The proverbial line between culture survey and scientific fact is no more blurred than when discussing cannabis in the context of taxonomy. For decades now, patients have purchased cannabis-based products in line with the cultural characterization of an indica as sedating, sativa as energizing, and a hybrid strain falling somewhere in the middle. But many contemporary botanists argue this distinction is unnecessary, and used merely to serve market purposes.
While cannabis has been used for thousands of yards as a therapeutic agent, its commercial viability has only taken shape in the last century. Contemporary treatment is now characterized by a plethora of products in a variety of concentrations, traditional cannabis therapy revolved around one product: tinctures.
As medical cannabis has gained acceptance as a viable treatment option over the past two decades, so too has the list of symptoms the plant has been shown to help grown. No longer is the plant merely used to treat chronic pain or extreme conditions like HIV/AIDS, it now complements nearly every therapy option available.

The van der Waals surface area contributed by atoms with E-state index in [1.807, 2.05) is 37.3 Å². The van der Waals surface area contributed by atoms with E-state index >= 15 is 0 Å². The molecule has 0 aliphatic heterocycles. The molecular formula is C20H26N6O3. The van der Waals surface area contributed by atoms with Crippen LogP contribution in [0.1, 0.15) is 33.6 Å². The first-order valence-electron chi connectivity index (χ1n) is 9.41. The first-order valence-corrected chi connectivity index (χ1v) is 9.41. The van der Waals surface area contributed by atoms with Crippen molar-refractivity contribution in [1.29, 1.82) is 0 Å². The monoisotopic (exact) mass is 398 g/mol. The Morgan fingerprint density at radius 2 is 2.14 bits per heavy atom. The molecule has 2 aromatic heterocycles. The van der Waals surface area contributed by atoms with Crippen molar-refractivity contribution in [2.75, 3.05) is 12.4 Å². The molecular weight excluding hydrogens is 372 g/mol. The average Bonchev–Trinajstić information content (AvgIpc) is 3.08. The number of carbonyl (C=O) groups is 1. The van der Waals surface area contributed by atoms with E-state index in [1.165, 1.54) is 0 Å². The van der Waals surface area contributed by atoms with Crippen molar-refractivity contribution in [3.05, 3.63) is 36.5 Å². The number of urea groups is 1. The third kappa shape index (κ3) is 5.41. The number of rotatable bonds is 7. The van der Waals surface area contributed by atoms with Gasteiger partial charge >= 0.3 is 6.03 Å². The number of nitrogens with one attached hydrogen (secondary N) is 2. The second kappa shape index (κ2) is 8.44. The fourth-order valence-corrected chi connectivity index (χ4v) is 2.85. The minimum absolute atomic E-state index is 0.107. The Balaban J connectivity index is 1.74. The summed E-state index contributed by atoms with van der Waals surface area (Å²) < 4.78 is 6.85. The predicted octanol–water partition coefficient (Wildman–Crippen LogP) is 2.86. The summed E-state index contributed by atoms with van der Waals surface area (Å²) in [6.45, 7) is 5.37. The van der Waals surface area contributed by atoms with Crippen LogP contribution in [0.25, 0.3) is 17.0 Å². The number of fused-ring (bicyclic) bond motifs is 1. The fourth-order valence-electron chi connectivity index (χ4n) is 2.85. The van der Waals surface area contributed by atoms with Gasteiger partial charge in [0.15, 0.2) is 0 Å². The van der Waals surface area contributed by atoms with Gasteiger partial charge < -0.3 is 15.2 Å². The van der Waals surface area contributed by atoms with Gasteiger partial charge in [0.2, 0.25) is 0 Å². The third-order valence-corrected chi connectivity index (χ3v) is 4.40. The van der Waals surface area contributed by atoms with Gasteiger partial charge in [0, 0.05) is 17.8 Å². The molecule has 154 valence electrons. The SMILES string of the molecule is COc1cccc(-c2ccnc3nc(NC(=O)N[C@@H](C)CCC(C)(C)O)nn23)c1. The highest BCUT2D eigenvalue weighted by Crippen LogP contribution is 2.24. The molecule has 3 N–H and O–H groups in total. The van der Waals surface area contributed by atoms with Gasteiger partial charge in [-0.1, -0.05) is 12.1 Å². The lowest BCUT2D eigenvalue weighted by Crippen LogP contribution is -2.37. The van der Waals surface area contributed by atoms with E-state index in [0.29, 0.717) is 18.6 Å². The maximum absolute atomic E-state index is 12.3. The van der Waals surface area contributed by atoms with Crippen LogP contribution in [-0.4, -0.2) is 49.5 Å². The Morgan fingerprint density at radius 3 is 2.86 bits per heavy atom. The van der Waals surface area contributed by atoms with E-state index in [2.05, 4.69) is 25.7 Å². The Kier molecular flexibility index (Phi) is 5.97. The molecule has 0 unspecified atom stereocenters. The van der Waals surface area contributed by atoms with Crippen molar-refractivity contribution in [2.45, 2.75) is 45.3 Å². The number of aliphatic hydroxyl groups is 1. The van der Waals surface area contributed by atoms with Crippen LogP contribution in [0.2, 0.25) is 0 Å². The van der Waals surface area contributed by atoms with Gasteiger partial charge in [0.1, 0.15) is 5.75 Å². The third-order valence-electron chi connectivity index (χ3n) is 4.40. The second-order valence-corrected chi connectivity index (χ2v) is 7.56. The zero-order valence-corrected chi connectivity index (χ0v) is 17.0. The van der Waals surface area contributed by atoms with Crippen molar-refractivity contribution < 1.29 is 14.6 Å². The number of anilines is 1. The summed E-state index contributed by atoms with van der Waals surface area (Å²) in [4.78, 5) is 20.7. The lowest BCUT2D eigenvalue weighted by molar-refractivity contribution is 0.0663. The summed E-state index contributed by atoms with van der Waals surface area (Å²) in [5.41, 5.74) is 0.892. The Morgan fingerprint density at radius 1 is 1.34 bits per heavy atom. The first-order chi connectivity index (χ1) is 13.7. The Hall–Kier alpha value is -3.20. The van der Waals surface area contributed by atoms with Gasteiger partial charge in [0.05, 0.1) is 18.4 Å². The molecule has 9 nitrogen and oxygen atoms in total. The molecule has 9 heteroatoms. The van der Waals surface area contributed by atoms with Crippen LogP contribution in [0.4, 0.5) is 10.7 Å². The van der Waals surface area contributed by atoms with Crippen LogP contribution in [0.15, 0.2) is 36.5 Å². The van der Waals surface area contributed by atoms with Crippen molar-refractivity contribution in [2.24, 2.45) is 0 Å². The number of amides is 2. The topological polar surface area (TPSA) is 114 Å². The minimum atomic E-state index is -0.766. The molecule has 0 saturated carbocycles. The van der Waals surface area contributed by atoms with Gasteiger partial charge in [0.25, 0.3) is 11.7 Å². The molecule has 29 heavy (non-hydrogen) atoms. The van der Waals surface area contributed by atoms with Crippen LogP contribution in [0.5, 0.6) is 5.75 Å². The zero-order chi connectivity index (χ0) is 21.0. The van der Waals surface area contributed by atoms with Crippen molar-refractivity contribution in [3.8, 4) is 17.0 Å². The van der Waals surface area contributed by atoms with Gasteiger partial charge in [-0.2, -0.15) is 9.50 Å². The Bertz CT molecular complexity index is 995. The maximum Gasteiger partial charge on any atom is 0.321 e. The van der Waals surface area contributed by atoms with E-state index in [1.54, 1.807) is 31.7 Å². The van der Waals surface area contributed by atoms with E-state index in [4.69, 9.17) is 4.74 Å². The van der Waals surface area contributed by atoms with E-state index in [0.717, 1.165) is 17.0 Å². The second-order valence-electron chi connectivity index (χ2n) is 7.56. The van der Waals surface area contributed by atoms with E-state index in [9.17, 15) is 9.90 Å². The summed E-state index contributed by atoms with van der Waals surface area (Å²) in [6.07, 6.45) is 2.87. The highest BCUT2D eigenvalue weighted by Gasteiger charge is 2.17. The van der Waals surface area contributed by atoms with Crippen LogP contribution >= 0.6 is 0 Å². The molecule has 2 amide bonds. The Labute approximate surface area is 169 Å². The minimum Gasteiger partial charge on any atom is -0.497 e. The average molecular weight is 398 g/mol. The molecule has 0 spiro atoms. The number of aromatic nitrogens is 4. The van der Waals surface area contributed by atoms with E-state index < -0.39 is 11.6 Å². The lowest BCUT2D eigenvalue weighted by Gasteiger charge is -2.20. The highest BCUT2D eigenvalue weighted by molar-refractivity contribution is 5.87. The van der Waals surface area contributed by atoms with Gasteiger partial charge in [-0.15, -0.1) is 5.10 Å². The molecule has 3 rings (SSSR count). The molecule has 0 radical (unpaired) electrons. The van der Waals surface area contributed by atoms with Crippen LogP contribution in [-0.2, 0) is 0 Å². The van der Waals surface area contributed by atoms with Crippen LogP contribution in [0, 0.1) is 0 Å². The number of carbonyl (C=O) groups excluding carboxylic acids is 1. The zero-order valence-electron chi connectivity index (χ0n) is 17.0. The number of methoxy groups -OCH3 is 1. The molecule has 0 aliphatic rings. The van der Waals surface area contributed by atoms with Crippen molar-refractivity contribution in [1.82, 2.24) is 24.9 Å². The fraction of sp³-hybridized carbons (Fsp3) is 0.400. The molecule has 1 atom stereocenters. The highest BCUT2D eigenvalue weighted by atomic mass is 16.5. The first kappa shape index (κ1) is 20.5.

As a flurry of new products have flooded the budding cannabis market in recent years, so too have those developments come to represent a wealth of hope for medical patients, or anyone looking for an alternative therapy. Where, traditionally, cannabis was consumed by inhalation – combusting flowers in a joint or pipe – the contemporary cannabis discussion is one characterized by advancement and sophistication.
In the simplest of terms, cannabinoids are the chemical compounds that lend cannabis its medical and recreational characteristics. These chemicals interact with the body’s cells when consumed to produce a range of therapeutic effects. Found in the plant’s trichomes, more commonly known as crystals, cannabinoids are, in essence, the heart and soul of the cannabis plant.
Terpenes are organic compounds that give cannabis strains their unique aromatic qualities. Synthesized with cannabinoids in the plant’s glandular trichomes, terpenes are responsible for the smell and taste characteristics – skunky, lemony, piney – that accompany respective cannabis varieties.